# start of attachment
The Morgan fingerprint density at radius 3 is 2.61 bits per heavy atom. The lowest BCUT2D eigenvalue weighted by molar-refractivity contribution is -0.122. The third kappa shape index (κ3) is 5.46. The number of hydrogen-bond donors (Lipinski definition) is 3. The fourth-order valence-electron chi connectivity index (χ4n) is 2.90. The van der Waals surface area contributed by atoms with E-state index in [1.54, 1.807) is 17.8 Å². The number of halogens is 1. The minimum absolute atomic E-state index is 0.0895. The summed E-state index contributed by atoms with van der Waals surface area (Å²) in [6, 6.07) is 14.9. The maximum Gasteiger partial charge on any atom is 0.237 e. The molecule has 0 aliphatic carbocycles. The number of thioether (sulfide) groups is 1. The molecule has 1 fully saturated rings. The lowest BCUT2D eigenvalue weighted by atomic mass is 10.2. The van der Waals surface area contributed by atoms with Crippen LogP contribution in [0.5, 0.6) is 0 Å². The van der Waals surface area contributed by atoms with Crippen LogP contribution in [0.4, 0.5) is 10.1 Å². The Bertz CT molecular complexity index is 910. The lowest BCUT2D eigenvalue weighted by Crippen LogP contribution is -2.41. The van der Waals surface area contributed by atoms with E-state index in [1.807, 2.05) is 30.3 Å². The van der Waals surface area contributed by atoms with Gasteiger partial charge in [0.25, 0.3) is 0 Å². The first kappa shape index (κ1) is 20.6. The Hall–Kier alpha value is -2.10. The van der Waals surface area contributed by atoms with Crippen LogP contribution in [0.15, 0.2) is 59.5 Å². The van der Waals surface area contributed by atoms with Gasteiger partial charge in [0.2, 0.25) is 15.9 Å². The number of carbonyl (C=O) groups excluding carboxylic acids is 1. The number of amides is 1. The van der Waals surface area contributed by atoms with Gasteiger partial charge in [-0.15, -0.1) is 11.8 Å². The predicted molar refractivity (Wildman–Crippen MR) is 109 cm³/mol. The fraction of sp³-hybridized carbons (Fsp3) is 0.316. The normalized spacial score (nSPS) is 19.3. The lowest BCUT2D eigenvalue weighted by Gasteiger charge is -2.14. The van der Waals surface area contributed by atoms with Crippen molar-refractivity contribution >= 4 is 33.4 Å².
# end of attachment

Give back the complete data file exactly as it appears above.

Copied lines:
The Morgan fingerprint density at radius 3 is 2.61 bits per heavy atom. The lowest BCUT2D eigenvalue weighted by molar-refractivity contribution is -0.122. The third kappa shape index (κ3) is 5.46. The number of hydrogen-bond donors (Lipinski definition) is 3. The fourth-order valence-electron chi connectivity index (χ4n) is 2.90. The van der Waals surface area contributed by atoms with E-state index in [1.54, 1.807) is 17.8 Å². The number of halogens is 1. The minimum absolute atomic E-state index is 0.0895. The summed E-state index contributed by atoms with van der Waals surface area (Å²) in [6, 6.07) is 14.9. The maximum Gasteiger partial charge on any atom is 0.237 e. The molecule has 0 aliphatic carbocycles. The number of thioether (sulfide) groups is 1. The molecule has 1 fully saturated rings. The lowest BCUT2D eigenvalue weighted by atomic mass is 10.2. The van der Waals surface area contributed by atoms with Crippen LogP contribution in [0.5, 0.6) is 0 Å². The van der Waals surface area contributed by atoms with Crippen LogP contribution in [0.4, 0.5) is 10.1 Å². The Bertz CT molecular complexity index is 910. The lowest BCUT2D eigenvalue weighted by Crippen LogP contribution is -2.41. The van der Waals surface area contributed by atoms with E-state index in [1.807, 2.05) is 30.3 Å². The van der Waals surface area contributed by atoms with Gasteiger partial charge in [0.25, 0.3) is 0 Å². The first kappa shape index (κ1) is 20.6. The Hall–Kier alpha value is -2.10. The van der Waals surface area contributed by atoms with Crippen LogP contribution in [0.15, 0.2) is 59.5 Å². The van der Waals surface area contributed by atoms with Gasteiger partial charge in [0.2, 0.25) is 15.9 Å². The number of carbonyl (C=O) groups excluding carboxylic acids is 1. The number of amides is 1. The van der Waals surface area contributed by atoms with Gasteiger partial charge in [-0.15, -0.1) is 11.8 Å². The predicted molar refractivity (Wildman–Crippen MR) is 109 cm³/mol. The fraction of sp³-hybridized carbons (Fsp3) is 0.316. The normalized spacial score (nSPS) is 19.3. The lowest BCUT2D eigenvalue weighted by Gasteiger charge is -2.14. The van der Waals surface area contributed by atoms with Crippen molar-refractivity contribution >= 4 is 33.4 Å².